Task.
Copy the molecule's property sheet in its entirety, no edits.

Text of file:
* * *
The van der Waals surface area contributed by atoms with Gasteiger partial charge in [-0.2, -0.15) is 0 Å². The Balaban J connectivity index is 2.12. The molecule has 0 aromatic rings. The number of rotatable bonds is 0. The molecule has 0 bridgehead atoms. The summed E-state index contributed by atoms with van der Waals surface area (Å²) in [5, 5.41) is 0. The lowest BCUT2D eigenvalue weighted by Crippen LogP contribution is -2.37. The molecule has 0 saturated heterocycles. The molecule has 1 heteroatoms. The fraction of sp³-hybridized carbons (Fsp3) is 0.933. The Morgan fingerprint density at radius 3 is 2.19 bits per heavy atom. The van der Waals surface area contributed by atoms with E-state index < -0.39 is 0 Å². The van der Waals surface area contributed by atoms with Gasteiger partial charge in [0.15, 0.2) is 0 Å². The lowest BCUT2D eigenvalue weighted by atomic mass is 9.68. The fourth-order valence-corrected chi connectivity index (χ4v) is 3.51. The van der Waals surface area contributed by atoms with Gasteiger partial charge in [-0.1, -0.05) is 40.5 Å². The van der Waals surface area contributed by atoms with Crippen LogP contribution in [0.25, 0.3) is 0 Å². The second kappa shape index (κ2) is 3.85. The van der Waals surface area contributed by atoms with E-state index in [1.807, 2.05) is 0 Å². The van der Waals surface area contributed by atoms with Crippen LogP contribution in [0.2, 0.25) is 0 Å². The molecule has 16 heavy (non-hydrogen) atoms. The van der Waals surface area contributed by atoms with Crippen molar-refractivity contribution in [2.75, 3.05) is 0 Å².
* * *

The van der Waals surface area contributed by atoms with Gasteiger partial charge in [-0.2, -0.15) is 0 Å². The Balaban J connectivity index is 2.12. The molecule has 0 aromatic rings. The number of rotatable bonds is 0. The molecule has 0 bridgehead atoms. The summed E-state index contributed by atoms with van der Waals surface area (Å²) in [5, 5.41) is 0. The lowest BCUT2D eigenvalue weighted by Crippen LogP contribution is -2.37. The molecule has 0 saturated heterocycles. The molecule has 1 heteroatoms. The fraction of sp³-hybridized carbons (Fsp3) is 0.933. The Morgan fingerprint density at radius 3 is 2.19 bits per heavy atom. The van der Waals surface area contributed by atoms with E-state index < -0.39 is 0 Å². The van der Waals surface area contributed by atoms with Gasteiger partial charge in [0.15, 0.2) is 0 Å². The lowest BCUT2D eigenvalue weighted by atomic mass is 9.68. The fourth-order valence-corrected chi connectivity index (χ4v) is 3.51. The van der Waals surface area contributed by atoms with Gasteiger partial charge in [-0.1, -0.05) is 40.5 Å². The van der Waals surface area contributed by atoms with Crippen LogP contribution in [0.25, 0.3) is 0 Å². The second kappa shape index (κ2) is 3.85. The van der Waals surface area contributed by atoms with E-state index in [1.807, 2.05) is 0 Å². The van der Waals surface area contributed by atoms with Crippen LogP contribution in [0.2, 0.25) is 0 Å². The molecule has 16 heavy (non-hydrogen) atoms. The van der Waals surface area contributed by atoms with Crippen molar-refractivity contribution in [2.75, 3.05) is 0 Å².